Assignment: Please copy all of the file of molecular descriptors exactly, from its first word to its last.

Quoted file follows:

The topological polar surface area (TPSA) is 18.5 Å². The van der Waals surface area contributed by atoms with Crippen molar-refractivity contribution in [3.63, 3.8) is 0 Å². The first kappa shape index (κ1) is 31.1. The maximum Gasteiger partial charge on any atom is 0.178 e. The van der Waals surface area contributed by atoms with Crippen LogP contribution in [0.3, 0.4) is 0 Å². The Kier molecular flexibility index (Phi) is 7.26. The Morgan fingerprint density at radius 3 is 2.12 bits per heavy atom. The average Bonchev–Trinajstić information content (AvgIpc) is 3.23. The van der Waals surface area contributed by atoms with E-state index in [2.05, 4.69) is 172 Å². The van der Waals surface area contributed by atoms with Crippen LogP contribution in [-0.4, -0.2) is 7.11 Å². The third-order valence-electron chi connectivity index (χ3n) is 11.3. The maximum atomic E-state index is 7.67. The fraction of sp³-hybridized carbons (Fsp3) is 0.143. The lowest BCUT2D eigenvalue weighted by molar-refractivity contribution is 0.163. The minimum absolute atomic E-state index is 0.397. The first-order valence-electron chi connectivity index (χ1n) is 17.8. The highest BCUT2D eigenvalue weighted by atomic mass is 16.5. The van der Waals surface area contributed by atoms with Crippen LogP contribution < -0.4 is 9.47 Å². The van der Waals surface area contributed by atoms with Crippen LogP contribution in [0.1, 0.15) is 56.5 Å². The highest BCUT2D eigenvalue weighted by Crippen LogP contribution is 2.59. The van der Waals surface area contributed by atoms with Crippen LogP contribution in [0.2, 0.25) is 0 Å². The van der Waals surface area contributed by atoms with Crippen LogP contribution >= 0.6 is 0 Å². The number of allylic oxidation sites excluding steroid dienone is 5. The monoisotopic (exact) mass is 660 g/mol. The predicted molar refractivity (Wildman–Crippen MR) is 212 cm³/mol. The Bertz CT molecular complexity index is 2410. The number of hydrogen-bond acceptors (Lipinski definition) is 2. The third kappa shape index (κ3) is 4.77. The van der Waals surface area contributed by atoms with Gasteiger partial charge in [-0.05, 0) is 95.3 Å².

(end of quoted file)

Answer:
The topological polar surface area (TPSA) is 18.5 Å². The van der Waals surface area contributed by atoms with Crippen molar-refractivity contribution in [3.63, 3.8) is 0 Å². The first kappa shape index (κ1) is 31.1. The maximum Gasteiger partial charge on any atom is 0.178 e. The van der Waals surface area contributed by atoms with Crippen LogP contribution in [0.3, 0.4) is 0 Å². The Kier molecular flexibility index (Phi) is 7.26. The Morgan fingerprint density at radius 3 is 2.12 bits per heavy atom. The average Bonchev–Trinajstić information content (AvgIpc) is 3.23. The van der Waals surface area contributed by atoms with E-state index in [2.05, 4.69) is 172 Å². The van der Waals surface area contributed by atoms with Crippen LogP contribution in [-0.4, -0.2) is 7.11 Å². The third-order valence-electron chi connectivity index (χ3n) is 11.3. The maximum atomic E-state index is 7.67. The fraction of sp³-hybridized carbons (Fsp3) is 0.143. The lowest BCUT2D eigenvalue weighted by molar-refractivity contribution is 0.163. The minimum absolute atomic E-state index is 0.397. The first-order valence-electron chi connectivity index (χ1n) is 17.8. The highest BCUT2D eigenvalue weighted by atomic mass is 16.5. The van der Waals surface area contributed by atoms with Crippen LogP contribution < -0.4 is 9.47 Å². The van der Waals surface area contributed by atoms with Crippen LogP contribution in [0.1, 0.15) is 56.5 Å². The highest BCUT2D eigenvalue weighted by Crippen LogP contribution is 2.59. The van der Waals surface area contributed by atoms with Crippen LogP contribution in [0.2, 0.25) is 0 Å². The van der Waals surface area contributed by atoms with Crippen LogP contribution >= 0.6 is 0 Å². The number of allylic oxidation sites excluding steroid dienone is 5. The monoisotopic (exact) mass is 660 g/mol. The predicted molar refractivity (Wildman–Crippen MR) is 212 cm³/mol. The Bertz CT molecular complexity index is 2410. The number of hydrogen-bond acceptors (Lipinski definition) is 2. The third kappa shape index (κ3) is 4.77. The van der Waals surface area contributed by atoms with Gasteiger partial charge in [-0.05, 0) is 95.3 Å².